It may not quite be up to the musical standard of the choristers at King’s College, Cambridge, but the annual carol service at St. Cuthbert’s this evening at 6pm is still a delightful highlight of this festive season.
The church is bedecked with candles and greenery throughout (it’s Carols by Candlelight, after all!) and the readings from the lectern are always clear and nicely rehearsed. Even though some of us have been singing carols nearly every day this week (kicking off with the Carols in the Square on Tuesday, the Hexham Orpheus Concert at St. Mary’s Catholic church on Wednesday, the Burnlaw carol evening up in the ‘beautiful room’ on Thursday), this service is special because of the hushed ambience. It really wouldn’t feel like Christmas without this celebration.
I seem to be able to manage a croak or two these days, on a handful of notes, so I’ll be enjoying the evening in the pews, rather than from the choir loft. I imagine it’s always an intriguing task for the Rev’d Jon Russell, finding the readers. I’ve been asked once or twice, and I seem to recall some thunderous words from the Old Testament about judgement and possibly prophecy. But the range of readers often seems to encompass the entire community, ages, genders, professions. I love that inclusivity as we gather together to attend to the Christmas story.
That story, after all, is one of the longest lived ‘stories’ we humans actually have; perhaps in the western world, only the stories of the Greek and Roman gods and their interactions with humans, or those related to the Jewish tribes of Abraham in the Old Testament (and the parallel tracks celebrated in Islamic cultures), are longer-lived. From the East, of course, stories of Hindu deities or Siddhartha the Buddha are long extant. While the stories from the ‘First Nations’ peoples in North America and Australia are still maintained, I suppose many other stories, like from the pharaonic tradition, or the Mayan culture-religion in South America, have disappeared with the passing of time. Still in our culture, the Christmas story feels new and vibrant with every annual repetition.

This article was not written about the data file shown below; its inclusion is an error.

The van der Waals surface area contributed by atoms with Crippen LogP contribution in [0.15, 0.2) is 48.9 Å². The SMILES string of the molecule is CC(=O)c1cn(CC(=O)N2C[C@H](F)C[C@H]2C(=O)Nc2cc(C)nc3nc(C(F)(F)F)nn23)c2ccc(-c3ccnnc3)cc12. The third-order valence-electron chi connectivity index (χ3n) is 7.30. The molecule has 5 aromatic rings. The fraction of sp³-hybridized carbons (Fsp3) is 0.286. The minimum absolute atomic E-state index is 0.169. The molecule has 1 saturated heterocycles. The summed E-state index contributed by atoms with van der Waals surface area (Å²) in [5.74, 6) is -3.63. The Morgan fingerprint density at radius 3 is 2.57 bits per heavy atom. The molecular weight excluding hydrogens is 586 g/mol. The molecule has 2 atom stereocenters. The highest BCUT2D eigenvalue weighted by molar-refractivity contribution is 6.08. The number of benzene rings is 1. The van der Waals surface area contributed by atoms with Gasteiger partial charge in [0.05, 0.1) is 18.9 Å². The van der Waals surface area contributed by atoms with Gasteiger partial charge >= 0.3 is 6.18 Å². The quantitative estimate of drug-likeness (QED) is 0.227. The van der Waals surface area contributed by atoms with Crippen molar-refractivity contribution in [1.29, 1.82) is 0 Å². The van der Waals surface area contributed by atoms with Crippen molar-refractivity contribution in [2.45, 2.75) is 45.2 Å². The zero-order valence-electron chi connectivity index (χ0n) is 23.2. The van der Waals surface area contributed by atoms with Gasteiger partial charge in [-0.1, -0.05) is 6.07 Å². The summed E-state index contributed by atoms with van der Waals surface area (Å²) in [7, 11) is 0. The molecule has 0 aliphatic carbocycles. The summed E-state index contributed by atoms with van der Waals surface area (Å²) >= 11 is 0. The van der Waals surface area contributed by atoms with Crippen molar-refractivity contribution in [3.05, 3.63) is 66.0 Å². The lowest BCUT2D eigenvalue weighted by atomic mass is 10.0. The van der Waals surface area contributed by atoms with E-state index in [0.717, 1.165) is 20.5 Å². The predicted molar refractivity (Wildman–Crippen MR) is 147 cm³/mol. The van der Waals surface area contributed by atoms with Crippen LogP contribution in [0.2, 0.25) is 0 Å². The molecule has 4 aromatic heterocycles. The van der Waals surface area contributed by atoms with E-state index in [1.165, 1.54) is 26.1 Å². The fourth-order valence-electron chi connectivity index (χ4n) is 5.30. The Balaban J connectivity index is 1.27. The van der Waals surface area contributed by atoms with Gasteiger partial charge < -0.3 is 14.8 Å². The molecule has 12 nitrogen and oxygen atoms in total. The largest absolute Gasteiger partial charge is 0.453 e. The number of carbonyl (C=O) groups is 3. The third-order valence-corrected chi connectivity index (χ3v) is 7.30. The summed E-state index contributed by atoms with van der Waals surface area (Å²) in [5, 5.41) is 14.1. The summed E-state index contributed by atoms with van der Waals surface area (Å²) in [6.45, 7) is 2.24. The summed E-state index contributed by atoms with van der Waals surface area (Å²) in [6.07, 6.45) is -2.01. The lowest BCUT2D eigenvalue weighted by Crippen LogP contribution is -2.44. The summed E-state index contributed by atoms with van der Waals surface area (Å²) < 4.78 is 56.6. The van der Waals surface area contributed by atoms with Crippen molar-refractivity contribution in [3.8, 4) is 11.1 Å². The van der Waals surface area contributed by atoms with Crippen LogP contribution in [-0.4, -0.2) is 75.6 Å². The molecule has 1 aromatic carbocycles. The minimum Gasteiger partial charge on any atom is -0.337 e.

I know I still experience a thrill on the final reading of the Gospel of St. John, as everyone stands together: ‘and the word was made flesh, and dwelt among us.’ Surely something to conjure with, a mantra for every writer. And the poetry of the King James version never fails to capture one’s attention, though the more modern translations are that much more accessible, of course.
‘Once in Royal David’s City’ often starts the service (and how well we remember our young son on the first verse, some 25 years ago) and after moving through the litany of carols and readings, usually the evening is rounded out with a robust ‘Hark the Herald Angels Sing’ with a rousing descant on the last verse and chorus.
And then, feeling particularly moved and warmed by the spirit amongst us, we might just move on to liquid spirits in the pubs, and the warmth of good company and Christmas goodwill. Only three more sleeps ’til Christmas Day!